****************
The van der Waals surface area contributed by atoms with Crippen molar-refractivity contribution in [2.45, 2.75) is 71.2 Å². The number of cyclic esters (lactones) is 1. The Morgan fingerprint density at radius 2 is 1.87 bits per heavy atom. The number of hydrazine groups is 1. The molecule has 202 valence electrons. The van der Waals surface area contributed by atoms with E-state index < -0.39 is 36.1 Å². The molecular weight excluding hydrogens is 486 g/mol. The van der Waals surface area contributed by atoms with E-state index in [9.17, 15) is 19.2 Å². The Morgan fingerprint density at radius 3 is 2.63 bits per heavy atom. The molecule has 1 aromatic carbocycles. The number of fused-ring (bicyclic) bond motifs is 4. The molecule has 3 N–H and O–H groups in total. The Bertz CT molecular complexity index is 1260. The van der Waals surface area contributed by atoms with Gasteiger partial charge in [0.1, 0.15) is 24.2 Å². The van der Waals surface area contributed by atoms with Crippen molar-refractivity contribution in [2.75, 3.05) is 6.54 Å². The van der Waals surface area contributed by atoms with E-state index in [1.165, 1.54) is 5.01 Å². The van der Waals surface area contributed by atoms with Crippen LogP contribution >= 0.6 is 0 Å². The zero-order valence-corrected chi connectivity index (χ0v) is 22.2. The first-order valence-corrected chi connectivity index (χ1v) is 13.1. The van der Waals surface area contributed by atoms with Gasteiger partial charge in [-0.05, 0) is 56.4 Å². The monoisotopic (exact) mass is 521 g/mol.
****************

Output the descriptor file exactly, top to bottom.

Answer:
The van der Waals surface area contributed by atoms with Crippen molar-refractivity contribution in [2.45, 2.75) is 71.2 Å². The number of cyclic esters (lactones) is 1. The Morgan fingerprint density at radius 2 is 1.87 bits per heavy atom. The number of hydrazine groups is 1. The molecule has 202 valence electrons. The van der Waals surface area contributed by atoms with E-state index < -0.39 is 36.1 Å². The molecular weight excluding hydrogens is 486 g/mol. The van der Waals surface area contributed by atoms with E-state index in [9.17, 15) is 19.2 Å². The Morgan fingerprint density at radius 3 is 2.63 bits per heavy atom. The molecule has 1 aromatic carbocycles. The number of fused-ring (bicyclic) bond motifs is 4. The molecule has 3 N–H and O–H groups in total. The Bertz CT molecular complexity index is 1260. The van der Waals surface area contributed by atoms with Gasteiger partial charge in [0.1, 0.15) is 24.2 Å². The van der Waals surface area contributed by atoms with Crippen molar-refractivity contribution in [2.75, 3.05) is 6.54 Å². The van der Waals surface area contributed by atoms with E-state index in [1.165, 1.54) is 5.01 Å². The van der Waals surface area contributed by atoms with Crippen LogP contribution >= 0.6 is 0 Å². The zero-order valence-corrected chi connectivity index (χ0v) is 22.2. The first-order valence-corrected chi connectivity index (χ1v) is 13.1. The van der Waals surface area contributed by atoms with Gasteiger partial charge in [-0.05, 0) is 56.4 Å². The monoisotopic (exact) mass is 521 g/mol.